Is Religion a Perversion?

 

Many psychologists like Freud viewed religion as an infantile quest for some illusory feeling of security.  I don’t know if there are any psychologists who view it as some kind of perversion of human nature. 

The assassination of Salman Taseer, Governor of Pakistan’s Punjab province, is yet another proof for the perversions that religion plants in the human mind.  All kinds of violence and hatred perpetrated in the name of religion are enough proof otherwise.

Taseer was assassinated because he advocated the repeal of the anti-blasphemy law in Pakistan.  He rightly called it a “black law”. 

Religions are not, should not be, above criticism.  Religions should constantly look within and amend themselves so that monstrous cruelty will not be perpetrated on innocent people again and again.  History bears ample witness to the monstrosity of religion.  A glance through the history of the medieval period will be enough to convince anyone that religion is a perversion rather than a benign entity. A few centuries from now some blogger will pass this same judgement on our own times: that our times vindicate the most negative views on religion.  Fundamentalism, violent fanaticism, terrorism, conversions and re-conversions… Which other period in human history witnessed so many religious crimes?

Yet another RSS member was arrested in India yesterday for his involvement in religious terrorism.  Swami Aseemanand.  He is a post-graduate in physics.  Instead of using his knowledge and skills for the benefit of the society, to lead the society out of medieval darkness towards the light of modern science and secularism, the Swami chose to lead it towards more darkness by involving himself in destructive activities.  If that’s not perversion, what is it?

Salman Taseer’s crime, allegedly, is not merely opposing the anti-blasphemy law.  His opponents had taken a lot of trouble to take the photographs and videos of his family and uploading them on youtube and other places in the internet.  These pictures show that Taseer was an advocate of modernity.  He allowed his daughter to wear skirts – that’s one of his crimes, according to those who posted her photos on websites.  He allowed his son and daughter to go swimming in pools.  Are these crimes?  Some religious people think they are.  And Taseer had to pay for them with his life.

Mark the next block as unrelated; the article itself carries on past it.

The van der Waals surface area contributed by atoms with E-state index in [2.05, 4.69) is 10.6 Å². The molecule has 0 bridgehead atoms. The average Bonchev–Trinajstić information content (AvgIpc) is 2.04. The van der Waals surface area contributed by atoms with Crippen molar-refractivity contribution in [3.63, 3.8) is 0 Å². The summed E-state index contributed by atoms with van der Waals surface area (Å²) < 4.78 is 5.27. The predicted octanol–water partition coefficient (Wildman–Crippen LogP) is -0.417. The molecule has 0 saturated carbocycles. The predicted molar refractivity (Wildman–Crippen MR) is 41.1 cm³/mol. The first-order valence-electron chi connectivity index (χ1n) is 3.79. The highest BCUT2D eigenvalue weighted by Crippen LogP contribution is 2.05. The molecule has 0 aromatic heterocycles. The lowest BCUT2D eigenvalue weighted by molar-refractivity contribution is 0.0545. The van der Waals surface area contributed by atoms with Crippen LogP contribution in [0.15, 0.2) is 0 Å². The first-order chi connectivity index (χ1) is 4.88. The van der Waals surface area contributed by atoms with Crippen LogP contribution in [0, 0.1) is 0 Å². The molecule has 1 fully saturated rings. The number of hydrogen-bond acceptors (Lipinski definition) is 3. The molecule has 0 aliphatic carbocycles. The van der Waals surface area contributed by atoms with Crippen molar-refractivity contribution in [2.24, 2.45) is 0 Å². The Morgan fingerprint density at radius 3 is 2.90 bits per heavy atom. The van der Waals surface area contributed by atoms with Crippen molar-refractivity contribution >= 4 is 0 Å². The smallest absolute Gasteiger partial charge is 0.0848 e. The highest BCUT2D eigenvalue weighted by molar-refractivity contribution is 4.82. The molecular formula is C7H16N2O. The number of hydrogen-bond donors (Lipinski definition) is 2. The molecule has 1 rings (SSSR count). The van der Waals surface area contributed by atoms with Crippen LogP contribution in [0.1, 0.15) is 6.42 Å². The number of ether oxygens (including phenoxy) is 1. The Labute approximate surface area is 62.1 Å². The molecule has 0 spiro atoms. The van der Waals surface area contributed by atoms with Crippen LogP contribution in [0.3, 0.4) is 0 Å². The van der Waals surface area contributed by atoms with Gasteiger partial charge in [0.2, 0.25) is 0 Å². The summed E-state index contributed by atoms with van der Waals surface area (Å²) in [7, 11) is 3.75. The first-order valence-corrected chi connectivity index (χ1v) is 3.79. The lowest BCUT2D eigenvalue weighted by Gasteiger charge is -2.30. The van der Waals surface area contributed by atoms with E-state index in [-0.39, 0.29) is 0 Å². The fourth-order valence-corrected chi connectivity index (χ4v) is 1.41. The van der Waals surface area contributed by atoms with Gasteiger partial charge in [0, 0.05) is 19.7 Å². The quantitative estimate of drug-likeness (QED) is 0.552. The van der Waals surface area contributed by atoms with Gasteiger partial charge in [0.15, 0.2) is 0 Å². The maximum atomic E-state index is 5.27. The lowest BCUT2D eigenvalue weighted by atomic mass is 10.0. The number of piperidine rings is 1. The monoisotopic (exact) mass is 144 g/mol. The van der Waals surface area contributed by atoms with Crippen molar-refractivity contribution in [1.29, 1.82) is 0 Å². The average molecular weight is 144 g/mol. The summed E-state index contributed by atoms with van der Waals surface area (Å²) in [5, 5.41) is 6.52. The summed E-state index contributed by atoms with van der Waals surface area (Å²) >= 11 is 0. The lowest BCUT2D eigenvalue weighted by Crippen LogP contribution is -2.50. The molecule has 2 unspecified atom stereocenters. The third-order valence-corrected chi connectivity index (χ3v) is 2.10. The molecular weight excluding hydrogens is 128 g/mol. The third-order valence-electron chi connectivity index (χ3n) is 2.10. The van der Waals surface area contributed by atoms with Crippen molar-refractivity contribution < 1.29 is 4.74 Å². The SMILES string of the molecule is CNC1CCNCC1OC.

During a Christmas celebration one of my relatives returned home from the parish church where he had gone to exchange a Christmas gift with the parish priest, in accordance with some game they had played as part of a group activity.  When my relative unpacked the gift he had received from the priest, I was shocked.  It was a crucifix.  We were celebrating Christmas, the birth of Jesus.  And the priest thought a crucifix to be the appropriate gift on the occasion.  I can only think of it as another example of religious perversion.

Why do the religious people love to bring more ‘crosses’ into people’s life?

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About matheikal

My more regular blog can be accessed at www.matheikal.blogspot.com
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10 Responses to Is Religion a Perversion?

  1. neel123 says:

    Religion is perversion only when practiced by barbarians, the majority muslims being the latest example.

    • matheikal says:

      Do the majority of Muslims really belong to the category you are referring to? Out of the one billion Muslims, how many are terrorists/fundamentalists, etc?

      What about other religions? Don’t we find ample examples of perversion there too?

      • neel123 says:

        The number of Muslim terrorists/extremists may not be large, but there are large number of Muslims that support these terrorists/extremists, for example in Pakistan, where there is state support to Islamic extremism/terrorism in the most systematic manner.

  2. dawnanddew says: